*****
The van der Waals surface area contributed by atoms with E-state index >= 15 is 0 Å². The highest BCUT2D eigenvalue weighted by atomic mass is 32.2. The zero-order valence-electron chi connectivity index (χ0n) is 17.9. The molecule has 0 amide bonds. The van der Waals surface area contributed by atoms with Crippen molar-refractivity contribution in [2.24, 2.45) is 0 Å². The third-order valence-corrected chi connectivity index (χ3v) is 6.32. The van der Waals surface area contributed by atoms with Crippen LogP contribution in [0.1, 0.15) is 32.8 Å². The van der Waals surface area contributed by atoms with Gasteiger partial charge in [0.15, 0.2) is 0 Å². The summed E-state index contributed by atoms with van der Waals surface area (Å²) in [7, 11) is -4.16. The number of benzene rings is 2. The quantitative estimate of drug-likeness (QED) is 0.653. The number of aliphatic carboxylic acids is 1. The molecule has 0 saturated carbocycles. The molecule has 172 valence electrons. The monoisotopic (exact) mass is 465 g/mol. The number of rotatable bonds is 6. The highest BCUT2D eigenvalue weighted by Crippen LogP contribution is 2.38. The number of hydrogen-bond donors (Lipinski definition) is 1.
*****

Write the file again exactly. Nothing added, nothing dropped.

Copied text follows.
The van der Waals surface area contributed by atoms with E-state index >= 15 is 0 Å². The highest BCUT2D eigenvalue weighted by atomic mass is 32.2. The zero-order valence-electron chi connectivity index (χ0n) is 17.9. The molecule has 0 amide bonds. The van der Waals surface area contributed by atoms with Crippen molar-refractivity contribution in [2.24, 2.45) is 0 Å². The third-order valence-corrected chi connectivity index (χ3v) is 6.32. The van der Waals surface area contributed by atoms with Crippen LogP contribution in [0.1, 0.15) is 32.8 Å². The van der Waals surface area contributed by atoms with Gasteiger partial charge in [0.15, 0.2) is 0 Å². The summed E-state index contributed by atoms with van der Waals surface area (Å²) in [7, 11) is -4.16. The number of benzene rings is 2. The quantitative estimate of drug-likeness (QED) is 0.653. The number of aliphatic carboxylic acids is 1. The molecule has 0 saturated carbocycles. The molecule has 172 valence electrons. The monoisotopic (exact) mass is 465 g/mol. The number of rotatable bonds is 6. The highest BCUT2D eigenvalue weighted by Crippen LogP contribution is 2.38. The number of hydrogen-bond donors (Lipinski definition) is 1.